In this first of two Hitchcock lectures, Professor Shepard will explore the relationship between how the mind represents the world and how these representations both enable and constrain thought experiments in physics. At the core of his argument is the notion that, through natural selection, the mind has come to reflect long-enduring properties of the world. To illustrate, Shepard will start with perception, and argue as follows:
Perception. Contrary to our intuitions, the process of perceiving the world is complex, and involves many inferences that go beyond the "sense data" (the retinal array). To be useful, these inferences must track the way the world really is. Natural selection has shaped the inference processes that guide perception, so that they reflect properties of the physical world, such as that it is locally three-dimensional and that objects move along certain kinds of smooth trajectories. He will illustrate this with demonstrations of apparent motion and perceptual illusions. Imagery. The same inferences govern our imagery system, thereby determining how our "mind's eye" imagines the world. In principle, our imagination could be designed so that it is just as easy to imagine an object moving along a random pathway as a smooth trajectory (for example). But that is not how our "mind's eye" is designed: instead, when we imagine the movements of objects, their movements track the way objects move in the external world - even in the absence of the constraining influence of perceptual stimuli. Shepard will illustrate this with experiments and demonstrations involving mental imagery.
Science. Many revolutions in physics have been driven not by new data, but by new thought experiments. But this raises the question, why do thought experiments help at all? Shepard argues that thought experiments have helped in physics to the extent that our mind's eye has come to internalize implicit physical and mathematical knowledge. He will illustrate this point by showing the connection between his data on how the mind represents the world and thought experiments by Galileo, Newton, and other figures from the history of physics.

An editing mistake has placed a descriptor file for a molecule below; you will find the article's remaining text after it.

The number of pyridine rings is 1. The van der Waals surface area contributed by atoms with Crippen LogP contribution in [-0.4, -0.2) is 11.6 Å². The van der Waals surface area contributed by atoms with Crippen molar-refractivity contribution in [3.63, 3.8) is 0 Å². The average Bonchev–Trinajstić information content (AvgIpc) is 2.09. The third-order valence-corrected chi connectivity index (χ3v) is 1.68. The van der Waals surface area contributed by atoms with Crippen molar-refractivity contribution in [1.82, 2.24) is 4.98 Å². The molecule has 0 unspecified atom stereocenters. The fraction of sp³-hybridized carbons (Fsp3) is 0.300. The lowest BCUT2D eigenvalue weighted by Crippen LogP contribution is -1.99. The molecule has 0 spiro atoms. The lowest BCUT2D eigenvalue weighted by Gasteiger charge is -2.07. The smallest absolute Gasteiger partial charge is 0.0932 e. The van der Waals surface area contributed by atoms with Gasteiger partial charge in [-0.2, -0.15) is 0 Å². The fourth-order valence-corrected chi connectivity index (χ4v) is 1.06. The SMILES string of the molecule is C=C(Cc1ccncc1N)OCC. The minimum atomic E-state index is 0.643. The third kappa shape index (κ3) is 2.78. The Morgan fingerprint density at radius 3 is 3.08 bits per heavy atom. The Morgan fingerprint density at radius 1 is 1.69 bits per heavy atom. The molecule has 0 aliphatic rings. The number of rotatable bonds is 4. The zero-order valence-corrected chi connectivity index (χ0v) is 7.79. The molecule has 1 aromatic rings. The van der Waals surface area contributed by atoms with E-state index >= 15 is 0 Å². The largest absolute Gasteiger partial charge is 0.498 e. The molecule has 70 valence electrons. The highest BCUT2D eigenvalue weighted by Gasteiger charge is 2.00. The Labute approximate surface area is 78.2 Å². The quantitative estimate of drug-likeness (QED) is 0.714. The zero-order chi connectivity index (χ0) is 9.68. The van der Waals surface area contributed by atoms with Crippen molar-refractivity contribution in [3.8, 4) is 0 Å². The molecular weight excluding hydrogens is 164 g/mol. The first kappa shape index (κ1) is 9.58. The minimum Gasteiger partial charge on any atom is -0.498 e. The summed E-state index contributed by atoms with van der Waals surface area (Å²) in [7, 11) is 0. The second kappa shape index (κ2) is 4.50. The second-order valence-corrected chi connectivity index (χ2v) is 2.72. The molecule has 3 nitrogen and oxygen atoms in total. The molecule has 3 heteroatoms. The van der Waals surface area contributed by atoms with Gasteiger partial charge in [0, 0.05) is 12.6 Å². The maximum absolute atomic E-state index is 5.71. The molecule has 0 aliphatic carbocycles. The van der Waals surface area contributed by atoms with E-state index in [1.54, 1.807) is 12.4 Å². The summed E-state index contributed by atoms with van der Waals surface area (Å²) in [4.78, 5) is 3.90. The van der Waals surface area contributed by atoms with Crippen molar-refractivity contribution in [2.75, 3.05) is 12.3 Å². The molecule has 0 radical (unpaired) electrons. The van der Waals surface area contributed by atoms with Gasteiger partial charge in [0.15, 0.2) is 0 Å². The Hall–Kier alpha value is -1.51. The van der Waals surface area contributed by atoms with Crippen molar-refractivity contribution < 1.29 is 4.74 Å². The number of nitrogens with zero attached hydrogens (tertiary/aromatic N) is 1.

In his second Hitchcock lecture, Shepard will argue that understanding
how the mind represents the world can provide a groundwork both for science
and for ethics. Under the heading, "The grounds of science", he will discuss
(a) Three realms of reality: My experience, your experience, and the reality
behind our experience; (b) The hierarchy of scientific laws (and the quest
for the "ultimate laws"); and (c) The empirical versus the mathematical.
Under the heading, "The grounds of ethics", he will discuss (a) Parallelisms
between science and ethics; (b) The materialist neglect of the experiential
and mathematical realities; (c) The grounds of the "Golden rule", Kant's
"categorical imperative", and Rawls's "theory of justice"; and (d) Whether
there can be an objective notion of "meaning" or "purpose."
Roger N. Shepard has made influential contributions to our understanding of visual and auditory perception, learning, generalization, memory, mental imagery, and the relation between evolutionarily long-standing properties of the world and the ways in which mental representations have come to reflect them. He also developed the first nonmetric method of multidimensional scaling, a technique used in hundreds of studies to derive quantitative models of mental structure from qualitative measures of similarity.
His books include Mental Images and Their Transformation (1982) and Mind Sights (1990).
Shepard is a member of the National Academy of Sciences, and a recipient of the New York Academy of Sciences Award in Behavioral Sciences, and of our nation's highest scientific honor: the National Medal of Science.
Shepard graduated from Stanford in 1951, and received his doctorate from Yale. He then held positions at Bell Labs and at Harvard University before going to Stanford, where he has been a member of the faculty for over 30 years.
Currently Shepard is the Ray Lyman Wilbur Professor of Social Science, Emeritus, and Professor of Psychology, Emeritus at Stanford University.
The Hitchcock Lectures, administered by the University of California,
are named in honor of Dr. Charles M. and Martha Hitchcock. Hitchcock's
1885 bequest set up a professorship for free lectures on scientific and
practical subjects. The Hitchcock Professorship has been in place from
1909. The list individuals who have held it includes Robert Millikan, Niels
Bohr, Enrico Fermi, H. A. Bethe, Edwin Hubble, Robert Oppenheimer, Freeman
Dyson, Stephen Hawking (physics); Linus Pauling, Ilya Prigogine (chemistry);
in evolutionary biology and/or zoology: Thomas Morgan, J.B.S. Haldane,
R. A. Fisher (also statsitics), Sewall Wright, G. G. Simpson, E. O. Wilson;
Claude Levi-Straus (anthropology); John Tukey, Frederick Mosteller, Benoit
Mandelbrot (statistics and/or mathematics); and, in psychology, Wolfgang
Kohler, Walter B. Cannon, Torsten Weisel, Eric Kandel, and Herbert Simon.